A Legacy of Leadership
PRSSA has a rich legacy of leadership and growth due to the work of the visionary professionals and students who have served the Society. This legacy is described below and is detailed in full in, “PRSSA: A Brief History” (PDF).
How We Started
PRSSA owes its existence to the influence of three exceptional advocates — Chris Teahan, Jon Riffel, APR, and J. Carroll Bateman, APR — who led an 18-year struggle by educators, students and practitioners to form a student Society. They reached their triumph in November 1967 at the PRSA Assembly in Philadelphia, where delegates voted unanimously to establish PRSSA.
The PRSA Board of Directors chartered the first PRSSA Chapters on April 4, 1968, at nine qualified schools: University of Florida, University of Houston, University of Maryland, The Ohio State University, San Jose State University, University of Southern California, University of Texas at Austin, Utica College and West Virginia University. PRSSA began with just 196 members.
Three additional Chapters — University of Central Missouri, University of North Dakota and Syracuse University — were approved on June 28. Kent State University received its charter on Sept. 13 and Northern Illinois University on Nov. 17. These 14 Alpha Chapters were the humble beginnings of PRSSA as we know it today.
Since then, PRSSA has progressed through the leadership of its past National Committees and the support of leaders like Champions for PRSSA, the PRSA Foundation and Betsy Plank, APR, Fellow PRSA.
Godmother of PRSSA
Considered the first lady of public relations and godmother of PRSSA, Betsy Plank, APR, Fellow PRSA, was a trailblazer for the public relations profession and played an integral part in the history of our Society.
Pioneer of the Profession
A longtime resident of Chicago, Plank earned countless industry accolades. She served as executive vice president of Daniel J. Edelman Inc. (now Edelman) before becoming director of public relations planning at AT&T and later director of external affairs at Illinois Bell.
Plank achieved multiple firsts for women, being the first to head a division of Illinois Bell, and first woman president of the Publicity Club of Chicago and PRSA (1973). She also was the first person ever to receive three of PRSA’s top individual honors: The Gold Anvil Award (1977), the Paul M. Lund Public Service Award (1989) and the Patrick Jackson Award for Distinguished Service to PRSA (2001). She also was honored with the Arthur W. Page Society’s Distinguished Lifetime Achievement Award.
Plank also founded the Plank Center for Leadership in Public Relations at the University of Alabama, the leading international resource for practitioners, educators and students who are passionate about advancing their careers and the public relations profession. The Plank Center’s mission is to help develop and recognize outstanding diverse public relations leaders, role models and mentors to advance ethical public relations in an evolving, global society. The Center is a piece of her everlasting legacy. The PRSSA National President is honored with a seat on the Plank Center Board of Advisers to act as a continued connection between the Center and the student Society.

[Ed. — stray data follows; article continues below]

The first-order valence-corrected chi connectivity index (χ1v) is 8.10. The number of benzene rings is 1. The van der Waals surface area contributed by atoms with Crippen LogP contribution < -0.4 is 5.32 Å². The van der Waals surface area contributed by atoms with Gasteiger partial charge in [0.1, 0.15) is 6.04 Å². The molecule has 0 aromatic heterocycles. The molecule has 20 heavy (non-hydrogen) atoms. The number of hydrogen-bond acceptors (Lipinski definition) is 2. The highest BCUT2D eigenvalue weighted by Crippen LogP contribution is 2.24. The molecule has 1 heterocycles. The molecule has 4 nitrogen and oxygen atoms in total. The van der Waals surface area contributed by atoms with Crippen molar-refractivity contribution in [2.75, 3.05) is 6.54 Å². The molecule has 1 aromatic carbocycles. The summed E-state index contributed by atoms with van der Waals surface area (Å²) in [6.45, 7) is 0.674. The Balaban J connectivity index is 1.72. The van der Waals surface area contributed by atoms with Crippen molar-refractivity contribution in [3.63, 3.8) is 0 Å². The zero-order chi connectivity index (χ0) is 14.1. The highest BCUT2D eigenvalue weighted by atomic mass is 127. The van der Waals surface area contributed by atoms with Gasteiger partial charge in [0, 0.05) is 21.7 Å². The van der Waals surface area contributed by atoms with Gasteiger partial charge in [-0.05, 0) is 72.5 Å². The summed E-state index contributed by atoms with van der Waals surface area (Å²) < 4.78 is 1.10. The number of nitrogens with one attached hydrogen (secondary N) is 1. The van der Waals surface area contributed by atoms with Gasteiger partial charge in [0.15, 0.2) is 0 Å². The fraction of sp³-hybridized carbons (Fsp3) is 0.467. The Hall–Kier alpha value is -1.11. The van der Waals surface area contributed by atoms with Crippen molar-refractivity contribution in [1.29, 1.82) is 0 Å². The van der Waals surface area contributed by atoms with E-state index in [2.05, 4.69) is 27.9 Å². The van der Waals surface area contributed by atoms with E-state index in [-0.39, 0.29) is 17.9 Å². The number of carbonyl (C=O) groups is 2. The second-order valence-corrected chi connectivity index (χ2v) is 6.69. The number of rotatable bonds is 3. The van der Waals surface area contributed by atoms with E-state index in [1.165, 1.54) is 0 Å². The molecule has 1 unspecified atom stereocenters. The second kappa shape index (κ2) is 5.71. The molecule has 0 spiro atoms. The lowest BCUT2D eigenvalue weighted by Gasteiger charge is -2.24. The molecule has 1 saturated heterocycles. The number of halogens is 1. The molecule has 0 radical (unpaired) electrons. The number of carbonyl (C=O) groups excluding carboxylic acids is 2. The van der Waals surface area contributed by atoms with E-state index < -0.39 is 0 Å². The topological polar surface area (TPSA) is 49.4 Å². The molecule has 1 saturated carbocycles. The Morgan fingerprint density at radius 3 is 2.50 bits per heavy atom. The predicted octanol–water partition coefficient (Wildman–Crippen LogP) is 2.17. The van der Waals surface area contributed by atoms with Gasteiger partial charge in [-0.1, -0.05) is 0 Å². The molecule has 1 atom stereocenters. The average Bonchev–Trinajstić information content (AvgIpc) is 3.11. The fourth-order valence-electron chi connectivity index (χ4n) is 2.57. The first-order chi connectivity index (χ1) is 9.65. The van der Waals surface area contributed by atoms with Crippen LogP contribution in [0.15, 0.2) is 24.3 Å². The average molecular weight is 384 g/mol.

In addition to her many personal accomplishments, Plank devoted much of her time to advancing public relations education, consistently and passionately advocating for the profession’s students.
She played a central role in the establishment of PRSSA in 1967, and in 1981, while serving as a National Adviser, co-founded Friends of PRSSA, now known as Champions for PRSSA. In 1987, Plank co-chaired a national commission to develop guidelines for an undergraduate public relations curriculum, serving on accrediting teams at several universities, and speaking to numerous student groups and public relations classes to enhance education in the field. In 1989, the PRSA Foundation established the Society’s first-ever scholarship endowment fund in her name. Since then, the Betsy Plank Scholarship Endowment Fund has helped ensure the availability of public relations education funds for students at more than 40 colleges nationwide.
Her legacy is most visible in the countless PRSSA members and professionals who credit her with taking the time to mentor them throughout their careers. Her focus on others led her to become the most individually recognized woman in the industry, a testament to the value of selflessness in professionalism.
PRSSA now serves nearly 9,000 students at 300-plus Chapters in the United States, Argentina, Colombia and Peru. Some milestones in PRSSA’s development include: